Ex situ programs can contribute to conservation in multiple ways. They can be the singular life-line keeping species from becoming extinct outright, like the Kihansi Spray Toad and 63 other species currently classified by the IUCN as Extinct in the Wild (IUCN 2011). In addition, ex situ programs can contribute to the recovery of species that were or nearly were Extinct in the Wild, like the Wyoming Toad, Puerto Rican Crested Toad, and Mallorcan Midwife Toad. Ex situ programs can also contribute to conservation via conservation education, advocacy, fundraising, and research.
It is also possible that ex situ programs can contribute to conservation by producing surplus captive-bred animals for sale, which can create conservation funding and undermine trade in wild animals. This is, however, a contentious issue within the ex situ community, not something that Amphibian Ark necessarily endorses, but also not something that we necessarily disapprove of.
Sometimes sales are driven purely by profit and might benefit the species only incidentally through associated relief of in situ collection pressure, or driven in some part by conservation motive and (perhaps in addition to alleviating collection pressure) producing funds that are invested in protecting that (or other) species in the wild.
Examples of purely commercial endeavors that potentially relieve collection pressures include the production of threatened species for research (e.g., axolotls www.ambystoma.org/AGSC/index.html), food (e.g., giant salamanders), and pets (e.g., dendrobatids www.saurian.net).
Other programs are more conservation motivated and use some proceeds from sales to fund conservation. This is an area almost all association-accredited zoos avoid, although most do work collaboratively to trade surplus captive-bred animals among themselves for conservation education and in that way reduce their own collection pressures. For example, captive production of dendrobatid poison frogs, which are very popular exhibit animals, has become nearly self-sufficient with 92% of animals for which origins are reported listed by Species360 as captive-bred. We know of two examples of accredited zoos involved with the sale of surplus captive-bred amphibians outside the zoo community to fund conservation work. Sedgwick County Zoo is producing surplus Neurergus salamanders and selling them into the pet trade through Sandfire Dragon Ranch to fund range-country work. Similarly the Cologne Zoo’s partner program in Vietnam is selling surplus amphibians into the trade to fund the facility’s work.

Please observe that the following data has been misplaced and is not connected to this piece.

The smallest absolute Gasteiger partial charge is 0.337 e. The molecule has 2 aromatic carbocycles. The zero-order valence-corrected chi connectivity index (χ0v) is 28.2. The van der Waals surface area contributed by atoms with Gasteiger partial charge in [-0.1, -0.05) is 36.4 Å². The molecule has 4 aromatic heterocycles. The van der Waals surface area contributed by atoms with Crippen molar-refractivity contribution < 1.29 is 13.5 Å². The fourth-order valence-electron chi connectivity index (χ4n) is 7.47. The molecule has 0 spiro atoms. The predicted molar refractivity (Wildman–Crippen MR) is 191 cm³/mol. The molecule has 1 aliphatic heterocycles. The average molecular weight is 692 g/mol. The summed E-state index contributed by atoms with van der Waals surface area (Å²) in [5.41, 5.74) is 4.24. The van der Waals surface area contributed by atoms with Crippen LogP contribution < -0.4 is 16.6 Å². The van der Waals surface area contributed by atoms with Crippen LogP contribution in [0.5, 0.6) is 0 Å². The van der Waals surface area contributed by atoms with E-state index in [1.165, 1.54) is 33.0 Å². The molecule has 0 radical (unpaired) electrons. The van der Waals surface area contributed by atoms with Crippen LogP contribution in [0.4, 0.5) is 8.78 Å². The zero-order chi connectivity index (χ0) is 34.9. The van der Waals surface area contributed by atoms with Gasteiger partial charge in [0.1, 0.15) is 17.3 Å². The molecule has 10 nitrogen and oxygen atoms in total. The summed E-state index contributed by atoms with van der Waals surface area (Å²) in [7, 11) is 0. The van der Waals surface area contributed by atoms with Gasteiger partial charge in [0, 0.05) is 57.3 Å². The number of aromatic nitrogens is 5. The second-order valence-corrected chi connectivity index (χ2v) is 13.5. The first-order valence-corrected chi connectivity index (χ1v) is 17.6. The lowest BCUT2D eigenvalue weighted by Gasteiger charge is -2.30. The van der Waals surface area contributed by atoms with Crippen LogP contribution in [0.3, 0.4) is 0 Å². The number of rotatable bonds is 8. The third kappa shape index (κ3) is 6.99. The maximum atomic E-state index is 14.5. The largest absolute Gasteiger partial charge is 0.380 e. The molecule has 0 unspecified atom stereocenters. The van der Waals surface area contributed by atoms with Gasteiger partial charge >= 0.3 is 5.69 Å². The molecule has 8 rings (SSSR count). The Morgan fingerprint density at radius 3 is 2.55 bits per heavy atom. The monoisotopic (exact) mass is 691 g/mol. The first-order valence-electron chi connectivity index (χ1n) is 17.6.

On the other hand, this is an area where the private sector is not so restricted. Two frog-ranching projects in Peru potentially reduce the demand for wild-caught frogs while simultaneously re-investing money into habitat protection and local communities (www.inibico.org and www.understoryenterprises.com). An Ecuadorian NGO uses the sale of third-generation captive-bred frogs to fund conservation research, education, and habitat restoration (www.wikiri.com.ec). A private frog conservationist in Australia uses the sale of captive-bred non-threatened frogs to fund in part his work with Critically Endangered frog species (www.frogs.org.au/arc/frogs.html). Two hobbyist organizations have raised money through the sale of captive-bred amphibians to purchase key habitat areas in Latin America: the Mid-Atlantic Reptile Show (MARS) has purchased and protects almost 3,000 acres of rainforest in Costa Rica, while Dendrobatidae Nederland (DN) was one of several partners forming the ProAves Ranita Dorada Amphibian Nature Reserve in Colombia.
The ethics of conservationists selling animals aside, these contributions can be significant. One could argue that the need for wholesale captive-breeding operations to alleviate over-harvesting is global and profound (Carpenter et al. 2007) and that this is an area where AArk partners, particularly those in the private sector, are uniquely positioned to make a considerable contribution.
Carpenter, A.I., H. Dublin, M. Lau, G. Syed, J.E. McKay, and R.D. Moore. 2007. Chapter 5: Over-harvesting. Pp. 26-31 In Amphibian Conservation Action Plan. Gascon, C., J.P. Collins, R.D. Moore, D.R. Church, J.E. McKay, and J.R. Mendelson III (Eds.). IUCN/SSC Amphibian Specialist Group, Gland, Switzerland.